When to Keep Sick Kids Home from School?
For working parents, the decision can be especially difficult.
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The Responsibility Project
It’s back-to-school time again, which means your children will have ample exposure to whatever latest bug or cold is making the rounds this fall. But for working parents especially, deciding when to keep their kids home once they develop symptoms has become a complicated affair.
When my child became sick last fall, I kept her home for two weeks after checking the Centers for Disease Control website and discovering that young children can be infectious for 10 days after the onset of symptoms. In my estimation, it was the responsible thing to do. On the other hand, I am in a better position than most working moms to stay home with a sick child for nearly two weeks – unlike, for instance, this Chicago-area mom who lost her job when she stayed home with her child who’d picked up pinkeye.
I was surprised by this study conducted by the Medical College of Wisconsin in Milwaukee that found childcare centers are too quick to send toddlers home for mild illnesses, including “pinkeye, ringworm or mild fever.” Now, it’s true that by the time the symptoms are on display, the damage has often already been done. Dr. Andrew N. Hashikawa of the Medical College of Wisconsin adds, “Exclusion is ��a significant burden for parents,’ who may be forced to take unpaid sick leave or scramble to find an alternative.”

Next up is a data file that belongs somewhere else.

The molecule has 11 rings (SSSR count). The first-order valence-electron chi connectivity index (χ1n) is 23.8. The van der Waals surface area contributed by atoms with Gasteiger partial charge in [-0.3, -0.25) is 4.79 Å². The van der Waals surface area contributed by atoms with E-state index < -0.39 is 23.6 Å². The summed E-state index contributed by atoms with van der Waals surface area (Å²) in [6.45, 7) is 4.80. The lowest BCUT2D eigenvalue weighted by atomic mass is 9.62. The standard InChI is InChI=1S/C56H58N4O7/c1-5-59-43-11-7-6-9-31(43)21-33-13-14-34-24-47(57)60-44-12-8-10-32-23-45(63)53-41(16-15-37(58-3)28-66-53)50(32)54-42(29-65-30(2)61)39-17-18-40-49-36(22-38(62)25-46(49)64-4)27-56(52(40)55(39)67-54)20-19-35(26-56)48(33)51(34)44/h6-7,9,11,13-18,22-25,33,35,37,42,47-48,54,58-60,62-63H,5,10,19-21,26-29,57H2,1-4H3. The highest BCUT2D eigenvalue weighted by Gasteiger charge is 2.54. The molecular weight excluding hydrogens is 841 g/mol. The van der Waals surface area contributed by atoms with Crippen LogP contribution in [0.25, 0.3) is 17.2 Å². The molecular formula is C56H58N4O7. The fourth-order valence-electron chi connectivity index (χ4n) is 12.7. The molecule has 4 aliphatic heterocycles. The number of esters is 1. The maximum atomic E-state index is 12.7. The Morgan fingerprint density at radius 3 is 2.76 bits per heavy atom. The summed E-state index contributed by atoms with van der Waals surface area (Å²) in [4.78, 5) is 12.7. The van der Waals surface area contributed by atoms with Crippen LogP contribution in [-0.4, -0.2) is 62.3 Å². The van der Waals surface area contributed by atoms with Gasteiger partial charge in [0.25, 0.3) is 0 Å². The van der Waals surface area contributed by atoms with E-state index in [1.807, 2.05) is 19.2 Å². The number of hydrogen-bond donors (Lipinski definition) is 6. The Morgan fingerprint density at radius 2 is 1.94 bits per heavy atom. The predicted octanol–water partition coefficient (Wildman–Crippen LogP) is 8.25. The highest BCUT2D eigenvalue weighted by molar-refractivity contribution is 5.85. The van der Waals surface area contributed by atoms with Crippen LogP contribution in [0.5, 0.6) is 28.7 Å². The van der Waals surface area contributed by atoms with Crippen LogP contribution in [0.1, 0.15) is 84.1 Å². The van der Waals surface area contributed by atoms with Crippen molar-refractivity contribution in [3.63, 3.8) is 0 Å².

Still, I can see the viewpoint of “Fern,” who commented on the article: “The physician’s concern really should NOT be based on whether sending children home is a ‘significant burden for parents’ but on the child’s personal health and the threat of contagion to others.” “Ece” added: “As far as ‘damage already done,’ if the child continues to be contagious, then they shouldn’t be allowed in the center.”
The debate is making me wonder what I would have done if I hadn’t been in a more convenient position. I’ve taken the advice of pediatrician Dr. Bill Sears to heart, who provides a laundry list of symptoms that should keep your kid home, but also provides some ideas about contingency planning.
I’m curious to know how other people feel about this issue. Working moms and dads, would you rather your daycare called you at the first sight of a symptom, or temporarily turned a blind eye to avoid burdening you? Would you put your kid back in class just a little earlier than you’d like because you’d be afraid to put your job on the line or do whatever it takes to keep them home until they’re well?
(A portion of this story was previously published as “The Germaphobe’s Dilemma” on The Responsibility Project on 9/3/10)